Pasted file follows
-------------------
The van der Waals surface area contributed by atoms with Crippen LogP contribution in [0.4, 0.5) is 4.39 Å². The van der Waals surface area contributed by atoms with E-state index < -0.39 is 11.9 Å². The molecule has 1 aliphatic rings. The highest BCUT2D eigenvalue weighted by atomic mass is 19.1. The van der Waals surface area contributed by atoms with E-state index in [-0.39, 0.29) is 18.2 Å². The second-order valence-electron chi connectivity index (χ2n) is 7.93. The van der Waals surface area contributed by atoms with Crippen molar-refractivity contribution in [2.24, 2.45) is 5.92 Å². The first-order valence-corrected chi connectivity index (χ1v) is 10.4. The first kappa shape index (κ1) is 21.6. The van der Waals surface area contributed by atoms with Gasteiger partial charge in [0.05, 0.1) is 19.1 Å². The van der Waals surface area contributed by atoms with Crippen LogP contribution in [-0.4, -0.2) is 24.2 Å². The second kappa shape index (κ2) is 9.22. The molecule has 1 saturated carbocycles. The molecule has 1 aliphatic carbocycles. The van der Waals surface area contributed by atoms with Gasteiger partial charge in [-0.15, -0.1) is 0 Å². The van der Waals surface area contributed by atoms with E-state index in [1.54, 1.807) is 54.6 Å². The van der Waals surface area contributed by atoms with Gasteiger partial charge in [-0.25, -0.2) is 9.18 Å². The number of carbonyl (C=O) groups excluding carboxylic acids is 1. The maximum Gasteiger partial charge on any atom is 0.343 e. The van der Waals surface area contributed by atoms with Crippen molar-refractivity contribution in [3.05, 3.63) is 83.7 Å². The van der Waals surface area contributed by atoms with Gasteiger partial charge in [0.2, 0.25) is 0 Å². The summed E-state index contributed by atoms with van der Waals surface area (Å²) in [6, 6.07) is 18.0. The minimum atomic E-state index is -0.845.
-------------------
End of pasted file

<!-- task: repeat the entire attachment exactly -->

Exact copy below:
The van der Waals surface area contributed by atoms with Crippen LogP contribution in [0.4, 0.5) is 4.39 Å². The van der Waals surface area contributed by atoms with E-state index < -0.39 is 11.9 Å². The molecule has 1 aliphatic rings. The highest BCUT2D eigenvalue weighted by atomic mass is 19.1. The van der Waals surface area contributed by atoms with E-state index in [-0.39, 0.29) is 18.2 Å². The second-order valence-electron chi connectivity index (χ2n) is 7.93. The van der Waals surface area contributed by atoms with Crippen molar-refractivity contribution in [2.24, 2.45) is 5.92 Å². The first-order valence-corrected chi connectivity index (χ1v) is 10.4. The first kappa shape index (κ1) is 21.6. The van der Waals surface area contributed by atoms with Gasteiger partial charge in [0.05, 0.1) is 19.1 Å². The van der Waals surface area contributed by atoms with Crippen LogP contribution in [-0.4, -0.2) is 24.2 Å². The second kappa shape index (κ2) is 9.22. The molecule has 1 saturated carbocycles. The molecule has 1 aliphatic carbocycles. The van der Waals surface area contributed by atoms with Gasteiger partial charge in [-0.15, -0.1) is 0 Å². The van der Waals surface area contributed by atoms with E-state index in [1.54, 1.807) is 54.6 Å². The van der Waals surface area contributed by atoms with Gasteiger partial charge in [-0.25, -0.2) is 9.18 Å². The number of carbonyl (C=O) groups excluding carboxylic acids is 1. The maximum Gasteiger partial charge on any atom is 0.343 e. The van der Waals surface area contributed by atoms with Crippen molar-refractivity contribution in [3.05, 3.63) is 83.7 Å². The van der Waals surface area contributed by atoms with Gasteiger partial charge in [0.2, 0.25) is 0 Å². The summed E-state index contributed by atoms with van der Waals surface area (Å²) in [6, 6.07) is 18.0. The minimum atomic E-state index is -0.845.